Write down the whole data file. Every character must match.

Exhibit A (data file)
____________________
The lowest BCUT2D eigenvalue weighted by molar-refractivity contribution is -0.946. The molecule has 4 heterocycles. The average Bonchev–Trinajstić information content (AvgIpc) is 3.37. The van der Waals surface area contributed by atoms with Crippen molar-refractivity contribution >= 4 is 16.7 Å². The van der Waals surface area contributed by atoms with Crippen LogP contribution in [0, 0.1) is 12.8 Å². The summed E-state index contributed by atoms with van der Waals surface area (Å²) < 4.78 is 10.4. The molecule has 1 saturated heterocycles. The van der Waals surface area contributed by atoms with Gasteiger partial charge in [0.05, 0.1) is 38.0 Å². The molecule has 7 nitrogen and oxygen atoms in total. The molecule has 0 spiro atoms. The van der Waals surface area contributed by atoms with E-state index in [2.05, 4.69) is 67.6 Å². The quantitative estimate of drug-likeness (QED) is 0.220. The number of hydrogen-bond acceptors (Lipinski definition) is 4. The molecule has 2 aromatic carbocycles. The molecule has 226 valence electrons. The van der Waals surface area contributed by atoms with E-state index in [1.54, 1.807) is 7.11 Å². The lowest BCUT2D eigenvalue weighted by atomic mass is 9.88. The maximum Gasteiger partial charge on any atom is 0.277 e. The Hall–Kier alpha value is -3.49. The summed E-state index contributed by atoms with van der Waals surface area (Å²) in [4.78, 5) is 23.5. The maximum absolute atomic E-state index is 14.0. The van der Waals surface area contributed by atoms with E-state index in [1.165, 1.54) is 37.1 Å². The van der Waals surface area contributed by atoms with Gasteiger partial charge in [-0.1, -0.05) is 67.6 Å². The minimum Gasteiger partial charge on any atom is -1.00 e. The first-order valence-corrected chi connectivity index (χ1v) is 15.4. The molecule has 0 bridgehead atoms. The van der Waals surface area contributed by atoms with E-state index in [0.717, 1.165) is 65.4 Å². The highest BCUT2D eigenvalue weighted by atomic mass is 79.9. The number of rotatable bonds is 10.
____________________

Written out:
The lowest BCUT2D eigenvalue weighted by molar-refractivity contribution is -0.946. The molecule has 4 heterocycles. The average Bonchev–Trinajstić information content (AvgIpc) is 3.37. The van der Waals surface area contributed by atoms with Crippen molar-refractivity contribution >= 4 is 16.7 Å². The van der Waals surface area contributed by atoms with Crippen LogP contribution in [0, 0.1) is 12.8 Å². The summed E-state index contributed by atoms with van der Waals surface area (Å²) < 4.78 is 10.4. The molecule has 1 saturated heterocycles. The van der Waals surface area contributed by atoms with Gasteiger partial charge in [0.05, 0.1) is 38.0 Å². The molecule has 7 nitrogen and oxygen atoms in total. The molecule has 0 spiro atoms. The van der Waals surface area contributed by atoms with E-state index in [2.05, 4.69) is 67.6 Å². The quantitative estimate of drug-likeness (QED) is 0.220. The number of hydrogen-bond acceptors (Lipinski definition) is 4. The molecule has 2 aromatic carbocycles. The molecule has 226 valence electrons. The van der Waals surface area contributed by atoms with E-state index in [1.54, 1.807) is 7.11 Å². The lowest BCUT2D eigenvalue weighted by atomic mass is 9.88. The maximum Gasteiger partial charge on any atom is 0.277 e. The Hall–Kier alpha value is -3.49. The summed E-state index contributed by atoms with van der Waals surface area (Å²) in [4.78, 5) is 23.5. The maximum absolute atomic E-state index is 14.0. The van der Waals surface area contributed by atoms with E-state index in [1.165, 1.54) is 37.1 Å². The van der Waals surface area contributed by atoms with Gasteiger partial charge in [-0.1, -0.05) is 67.6 Å². The minimum Gasteiger partial charge on any atom is -1.00 e. The first-order valence-corrected chi connectivity index (χ1v) is 15.4. The molecule has 0 bridgehead atoms. The van der Waals surface area contributed by atoms with E-state index in [0.717, 1.165) is 65.4 Å². The highest BCUT2D eigenvalue weighted by atomic mass is 79.9. The number of rotatable bonds is 10.